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Before the 2012 season, David Lough was considered to be the prototypical 4th outfielder. He can play all three outfield positions. He has a little bit of power. He has pretty good speed. He does a decent job at getting on base. In short, he can do a little bit of everything, but he doesn't excel at anything.
So what happened in 2012?
One of the biggest differences between 2012 and previous years was his BABIP. For the first time since 2008, his BABIP slipped below .300. Consequently, his prospect status took a big hit. When I dug deeper into the numbers, I noticed that some interesting things:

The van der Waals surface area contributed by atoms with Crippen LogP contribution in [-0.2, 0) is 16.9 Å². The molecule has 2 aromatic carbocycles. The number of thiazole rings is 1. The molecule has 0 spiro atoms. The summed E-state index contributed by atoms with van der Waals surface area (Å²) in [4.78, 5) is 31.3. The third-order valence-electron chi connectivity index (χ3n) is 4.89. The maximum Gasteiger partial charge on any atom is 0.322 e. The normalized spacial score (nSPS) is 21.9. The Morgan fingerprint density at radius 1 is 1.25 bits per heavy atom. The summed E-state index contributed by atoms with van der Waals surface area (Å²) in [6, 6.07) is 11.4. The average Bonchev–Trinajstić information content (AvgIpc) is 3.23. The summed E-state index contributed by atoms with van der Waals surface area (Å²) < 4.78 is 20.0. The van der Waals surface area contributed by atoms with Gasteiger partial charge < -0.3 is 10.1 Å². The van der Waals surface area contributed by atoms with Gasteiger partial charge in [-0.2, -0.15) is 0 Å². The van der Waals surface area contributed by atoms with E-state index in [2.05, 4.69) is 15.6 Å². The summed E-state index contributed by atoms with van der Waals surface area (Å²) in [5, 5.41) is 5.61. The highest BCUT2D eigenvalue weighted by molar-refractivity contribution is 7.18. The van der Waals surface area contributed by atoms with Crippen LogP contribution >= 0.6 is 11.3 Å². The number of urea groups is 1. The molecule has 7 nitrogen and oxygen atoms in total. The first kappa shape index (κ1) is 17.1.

· 2011: BABIP - .335, LD% - 16.9%, GB% - 46.6%, OFB% - 24.6%
· 2012: BABIP - .296, LD% - 16.8%, GB% - 41.3%, OFB% - 28.0%
As you can see, in 2012 Lough's GB% dropped while his FB% went up. Simply put, if Lough can revert back to hitting more groundballs, his BABIP will improve, and he will be looked in a more favorable light.
David Lough appears to be the odd man out in a Royals outfield that is not all that crowded. The Royals top four outfielders are pretty much set in stone: Alex Gordon, Lorenzo Cain, Jeff Francouer, and Jarrod Dyson. If one of those players go down for any significant amount of time, then Lough has as good a chance as anyone to see some playing time as the 4th outfielder. However, if David Lough has another year like he had last year, he's going to run out of chances.